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Social Media Tips for Youth Sports Leaders

By Paul Langhorst on 9/17/2015

If you are new to youth sports coaching, in addition to bats, balls, gloves, sticks, nets, and a myriad of drills and training aids, one of the greatest tools at your disposal is social media.  It’s hard to imagine a time when social media was not in use, but in reality, the dominant social media sites, including Facebook, YouTube, Twitter, and Instagram, were launched just a short time ago between 2004 and 2010.   Social media can be your best aid for promoting your team,Social Media for Youth Sports recruiting players, keeping parents up-to-date, sharing your success, and keeping player and parents alike motivated and engaged.  Each social media tool has its unique position and should be used like layers of a cake when baking up your overall communications plan. Here are tips to make your use of social media in coaching more productive.

Facebook:

The best practice is to set up a specific Facebook page for your team or association.  Mixing personal pages and posts with coaching related posts is not a good idea and is a surefire way to get an earful from parents.  Facebook offers professional pages and “fanpages” for this purpose. 

While kids still use Facebook, they are moving more and more to Instagram discussed below. Facebook is where you’ll reach the parents of your players and community members at large.  More and more, adults have adopted Facebook as a means to stay in touch with family, friends and companies. Your team or association presence on Facebook is a perfect fit for adult social media habits.

Facebook is all about visual content, so post lots of pictures and short videos.  It is difficult to coach and snap at the same time, so enlist the aid of an assistant or parents to help capture images.

Within the photos posted, Facebook offers a means to “tag” individuals by appending their names.  Check with parents if it is OK to post players names before doing so, perhaps at a preseason kickoff meeting or event.  Tagging allows others to be notified when someone they are following appears in a new photo. Tagging photos can help increase the distribution of your posts but it does expose names in the process.   

Think of your Facebook page as a mini version of your team or association website, but one that is updated daily.  Post items that are current and offer links to more in depth content as needed. Keep your posts to just a few sentences.  For example, if registration is opening, state brief details and insert a link to the registration page of your website.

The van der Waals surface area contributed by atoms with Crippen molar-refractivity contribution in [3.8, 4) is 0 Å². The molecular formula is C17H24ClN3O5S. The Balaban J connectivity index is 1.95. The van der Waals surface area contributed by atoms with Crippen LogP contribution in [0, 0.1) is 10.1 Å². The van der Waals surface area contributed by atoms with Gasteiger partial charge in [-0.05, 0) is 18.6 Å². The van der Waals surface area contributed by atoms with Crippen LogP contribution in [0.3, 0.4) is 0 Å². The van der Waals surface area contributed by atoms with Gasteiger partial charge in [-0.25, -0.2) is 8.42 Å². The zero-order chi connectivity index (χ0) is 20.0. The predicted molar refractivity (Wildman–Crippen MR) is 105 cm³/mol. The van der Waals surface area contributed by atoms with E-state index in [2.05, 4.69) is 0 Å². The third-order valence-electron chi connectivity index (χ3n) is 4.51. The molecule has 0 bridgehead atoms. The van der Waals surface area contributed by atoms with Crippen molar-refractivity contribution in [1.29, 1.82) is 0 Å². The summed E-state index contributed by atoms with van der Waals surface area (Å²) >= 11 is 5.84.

SnapChat:

SnapChat allows the sending of picture or short video with a brief message which auto expires on the receiving device after several seconds.  Kids love SnapChat and its  now one of the top social media sites for those 12-20 years old.

Setting up a SnapChat account  is simple and takes just a few minutes.  If you want to be “hip” and communicate the way kids share updates today…use SnapChat. SnapChat is perfect for sending quick game snaps, exciting news, images and videos with a personal note.   Be careful…it’s addictive!

Twitter:

Twitter is very popular in sports management at many levels. Setting up a Twitter account is free and simple to do. Twitter is perfect for sending short bursts of text information to your followers.  Twitter recently expanded their 140 character limit for direct posts, but still has that limit for broadcast posts.  Twitter can be accessed through both a mobile app and traditional web browser.  Think of twitter as a scaled down version of Facebook, with more focus on text vs visual.  From a coach or association perspective, Twitter is ideal for event reminders, sharing news, sharing links, sharing tweets from others, etc.  Your team members must “follow” you on Twitter to see your feeds, so be sure to cross promote your Twitter handle (example: “@coachbobby”) across all your communication channels.  Twitter also uses the “#” symbol, which is pronounced “hashtag” as a means to tag important elements of a tweet and to make searching tweets easier, for example,  #StlouisStingerspractice, or #KirkwoodSpringFlingTourament.

YouTube:

 YouTube is the leading site for posting video content and can be accessed via an app or any web browser. Like all of the above, setting up a YouTube Channel is free and easy.  Given that almost all mobile devices have a built-in camera, creating an instant video is now simple. Most mobile devices now offer quick links for social media posting, making the step from video creation to posting, just a click away.   

Today there are hundreds of thousands of coaching videos posted on YouTube.  If you are looking to augment your practices with video, YouTube is the perfect tool. Not only can you record your own drills, but you can find and post links to drills by other coaches. Many professional coaches use YouTube as a means to expand and market their business and post free tips and drills for all to see.  When you share a video link on YouTube, and a person watches the video, YouTube will automatically suggest similar videos. So sharing information one video will automatically surface quick access to others.  


Social media is like a beast that is hungry and must be fed.  The more posting, the higher your relevance to your followers.  In the commercial space, companies may post two to four times per day. It is unlikely that a youth sports coach will post that frequently, but by following the tips and concepts above, your posts will be more productive and effective.  Happy posting!  

 

 

 

Management
Technology
Paul Langhorst

As a former softball coach and veteran business leader, Paul Langhorst is on a mission to help sports associations and leagues improve their operations and experience for players, parents, fans and their volunteer leaders.

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